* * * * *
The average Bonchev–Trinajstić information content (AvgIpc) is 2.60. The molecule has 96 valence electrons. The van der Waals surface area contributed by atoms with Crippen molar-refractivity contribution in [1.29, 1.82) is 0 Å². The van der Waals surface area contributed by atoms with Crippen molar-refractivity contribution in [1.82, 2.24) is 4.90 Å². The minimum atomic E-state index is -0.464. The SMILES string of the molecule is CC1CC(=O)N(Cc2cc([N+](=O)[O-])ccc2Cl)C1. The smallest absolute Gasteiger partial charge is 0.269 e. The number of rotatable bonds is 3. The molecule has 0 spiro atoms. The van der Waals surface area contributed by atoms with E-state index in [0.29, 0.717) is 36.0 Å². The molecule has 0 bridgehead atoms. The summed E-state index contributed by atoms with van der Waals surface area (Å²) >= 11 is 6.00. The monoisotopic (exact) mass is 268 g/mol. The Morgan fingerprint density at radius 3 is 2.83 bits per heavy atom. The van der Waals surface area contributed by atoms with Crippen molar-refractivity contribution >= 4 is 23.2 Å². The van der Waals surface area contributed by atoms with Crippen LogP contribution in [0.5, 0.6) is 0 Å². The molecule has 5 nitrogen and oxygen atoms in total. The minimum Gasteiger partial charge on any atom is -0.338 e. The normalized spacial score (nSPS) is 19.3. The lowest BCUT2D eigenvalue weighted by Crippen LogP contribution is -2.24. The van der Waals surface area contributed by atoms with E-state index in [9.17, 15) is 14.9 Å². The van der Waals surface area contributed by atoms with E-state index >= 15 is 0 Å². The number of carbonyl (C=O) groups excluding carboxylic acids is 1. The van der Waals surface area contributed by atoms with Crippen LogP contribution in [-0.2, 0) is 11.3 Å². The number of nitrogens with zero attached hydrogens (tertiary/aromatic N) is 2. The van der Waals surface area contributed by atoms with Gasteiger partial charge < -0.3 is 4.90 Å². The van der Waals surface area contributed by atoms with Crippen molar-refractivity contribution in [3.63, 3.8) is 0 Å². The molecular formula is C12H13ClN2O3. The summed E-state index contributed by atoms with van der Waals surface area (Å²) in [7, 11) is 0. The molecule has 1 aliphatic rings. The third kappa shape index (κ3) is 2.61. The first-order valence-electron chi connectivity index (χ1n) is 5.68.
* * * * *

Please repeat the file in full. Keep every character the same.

The average Bonchev–Trinajstić information content (AvgIpc) is 2.60. The molecule has 96 valence electrons. The van der Waals surface area contributed by atoms with Crippen molar-refractivity contribution in [1.29, 1.82) is 0 Å². The van der Waals surface area contributed by atoms with Crippen molar-refractivity contribution in [1.82, 2.24) is 4.90 Å². The minimum atomic E-state index is -0.464. The SMILES string of the molecule is CC1CC(=O)N(Cc2cc([N+](=O)[O-])ccc2Cl)C1. The smallest absolute Gasteiger partial charge is 0.269 e. The number of rotatable bonds is 3. The molecule has 0 spiro atoms. The van der Waals surface area contributed by atoms with E-state index in [0.29, 0.717) is 36.0 Å². The molecule has 0 bridgehead atoms. The summed E-state index contributed by atoms with van der Waals surface area (Å²) >= 11 is 6.00. The monoisotopic (exact) mass is 268 g/mol. The Morgan fingerprint density at radius 3 is 2.83 bits per heavy atom. The van der Waals surface area contributed by atoms with Crippen molar-refractivity contribution >= 4 is 23.2 Å². The van der Waals surface area contributed by atoms with Crippen LogP contribution in [0.5, 0.6) is 0 Å². The molecule has 5 nitrogen and oxygen atoms in total. The minimum Gasteiger partial charge on any atom is -0.338 e. The normalized spacial score (nSPS) is 19.3. The lowest BCUT2D eigenvalue weighted by Crippen LogP contribution is -2.24. The van der Waals surface area contributed by atoms with E-state index in [9.17, 15) is 14.9 Å². The van der Waals surface area contributed by atoms with E-state index >= 15 is 0 Å². The number of carbonyl (C=O) groups excluding carboxylic acids is 1. The van der Waals surface area contributed by atoms with Crippen LogP contribution in [-0.2, 0) is 11.3 Å². The number of nitrogens with zero attached hydrogens (tertiary/aromatic N) is 2. The van der Waals surface area contributed by atoms with Gasteiger partial charge < -0.3 is 4.90 Å². The van der Waals surface area contributed by atoms with Crippen molar-refractivity contribution in [3.63, 3.8) is 0 Å². The molecular formula is C12H13ClN2O3. The summed E-state index contributed by atoms with van der Waals surface area (Å²) in [7, 11) is 0. The molecule has 1 aliphatic rings. The third kappa shape index (κ3) is 2.61. The first-order valence-electron chi connectivity index (χ1n) is 5.68.